Can You Provide a Definition for the Word ‘Woman?’
‘I’m not a biologist,’ said Judge Ketanji Brown Jackson when asked at her Supreme Court confirmation hearing the meaning of ‘woman’
Judge Ketanji Brown Jackson, at the inquiry of Sen. Marsha Blackburn, R-Tenn., said that she was unable to provide a definition for the word “woman” during Tuesday’s Supreme Court nomination hearings.
“I can’t. Not in this context,” Jackson said. “I’m not a biologist.”
The response came at the end of a series of related questions from Blackburn, who began with addressing a 1996 case, United States v. Virginia, in which the Supreme Court denied the Virginia Military Institute’s policy of male-only admission. Justice Ruth Bader Ginsburg wrote the opinion of the court, from which Blackburn quoted the point that “[p]hysical differences between men and women, however, are enduring: ‘[T]he two sexes are not fungible; a community made up exclusively of one [sex] is different from a community composed of both.”
“Do you agree with Justice Ginsburg: that there are physical differences between men and women that are enduring?” Blackburn asked. Jackson replied that she was unfamiliar with the particular quote and case.
“Do you interpret Justice Ginsburg’s meaning of ‘men and women’ as ‘male and female?’”
Jackson again declined to respond. “Because I don’t know the case, I don’t know how I interpret it.”
That’s when Blackburn asked the question, and Jackson explained that she couldn’t define the word “woman.”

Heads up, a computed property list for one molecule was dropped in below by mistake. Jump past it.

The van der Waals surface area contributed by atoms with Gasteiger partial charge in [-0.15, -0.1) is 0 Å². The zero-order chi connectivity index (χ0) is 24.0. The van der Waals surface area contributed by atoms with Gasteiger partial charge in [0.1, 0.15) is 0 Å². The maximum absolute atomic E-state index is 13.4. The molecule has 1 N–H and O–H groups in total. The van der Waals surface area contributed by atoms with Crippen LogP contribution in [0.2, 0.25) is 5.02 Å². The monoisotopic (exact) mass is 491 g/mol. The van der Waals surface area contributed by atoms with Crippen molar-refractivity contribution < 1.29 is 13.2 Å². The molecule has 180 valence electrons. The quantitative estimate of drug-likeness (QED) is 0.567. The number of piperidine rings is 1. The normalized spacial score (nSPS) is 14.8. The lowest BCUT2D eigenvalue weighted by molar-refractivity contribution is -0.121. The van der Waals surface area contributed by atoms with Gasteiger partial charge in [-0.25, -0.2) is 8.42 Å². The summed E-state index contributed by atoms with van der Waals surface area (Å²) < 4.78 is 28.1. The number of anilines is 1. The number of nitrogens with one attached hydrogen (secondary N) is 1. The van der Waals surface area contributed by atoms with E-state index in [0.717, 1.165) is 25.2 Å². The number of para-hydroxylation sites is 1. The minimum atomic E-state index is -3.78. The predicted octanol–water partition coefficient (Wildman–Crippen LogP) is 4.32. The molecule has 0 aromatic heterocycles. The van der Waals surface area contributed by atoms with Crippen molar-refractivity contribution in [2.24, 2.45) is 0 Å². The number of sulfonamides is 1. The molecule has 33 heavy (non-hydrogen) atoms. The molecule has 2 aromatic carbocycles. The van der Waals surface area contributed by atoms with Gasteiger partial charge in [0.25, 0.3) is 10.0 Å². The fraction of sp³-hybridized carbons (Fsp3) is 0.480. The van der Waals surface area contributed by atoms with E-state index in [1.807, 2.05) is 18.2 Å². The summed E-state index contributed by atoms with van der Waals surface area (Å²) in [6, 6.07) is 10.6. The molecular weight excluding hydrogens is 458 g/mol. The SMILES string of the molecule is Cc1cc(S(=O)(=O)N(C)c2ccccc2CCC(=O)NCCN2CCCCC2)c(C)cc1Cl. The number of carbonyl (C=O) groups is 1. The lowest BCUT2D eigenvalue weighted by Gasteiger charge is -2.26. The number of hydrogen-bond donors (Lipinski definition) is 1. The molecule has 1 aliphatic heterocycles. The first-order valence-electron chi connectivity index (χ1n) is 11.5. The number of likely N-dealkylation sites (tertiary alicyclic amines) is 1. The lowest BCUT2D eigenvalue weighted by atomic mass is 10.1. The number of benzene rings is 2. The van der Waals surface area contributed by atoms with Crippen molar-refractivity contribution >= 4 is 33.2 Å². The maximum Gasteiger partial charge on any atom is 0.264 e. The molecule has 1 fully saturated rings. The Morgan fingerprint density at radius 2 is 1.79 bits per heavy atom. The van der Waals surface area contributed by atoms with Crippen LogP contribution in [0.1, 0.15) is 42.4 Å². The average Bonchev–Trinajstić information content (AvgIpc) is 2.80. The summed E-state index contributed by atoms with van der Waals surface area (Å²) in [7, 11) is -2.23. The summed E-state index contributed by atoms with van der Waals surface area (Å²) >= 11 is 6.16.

Jackson’s response rings out amid relevant, tense interactions between professional and collegiate female athletes and transgender athletes entering the field. Swimmer Lia Thomas is the most recent athlete, competing for the University of Pennsylvania, to face headlines and criticism from teammates, parents and media. Swimmers sharing their uncomfortable experiences with Thomas in locker rooms and opinions about the lack of fairness within the competition have also received serious backlash online.
Blackburn, citing the dangers of Jackson’s “progressive education” as the reason the judge didn’t respond, turned the discussion to Thomas and what permitting the swimmer to compete communicates to “girls who aspire to compete and win in sports.”
“Senator, I’m not sure what message that sends. If you’re asking me about the legal issues related to it, those are topics that are being hotly discussed, as you say, and could come to the court,” Jackson replied.
“I think it tells our girls that their voices don’t matter. I think it tells them that they’re second-class citizens,” Blackburn said, interrupting the nominee. “And parents want to have a Supreme Court justice who is committed to preserving parental autonomy and protecting our nation’s children.”
The Catechism of the Catholic Church makes a clear distinction between man and woman and their identities as such.
“Man and woman have been created, which is to say, willed by God: on the one hand, in perfect equality as human persons; on the other, in their respective beings as man and woman. In their ‘being-man’ and ‘being-woman,’ they reflect the Creator’s wisdom and goodness” (369).
Pope St. John Paul II’s “Letter to Women” addresses women’s distinctly feminine attributes and qualities and spends most of the letter thanking them in their different roles:
This word of thanks to the Lord for his mysterious plan regarding the vocation and mission of women in the world is at the same time a concrete and direct word of thanks to women, to every woman, for all that they represent in the life of humanity.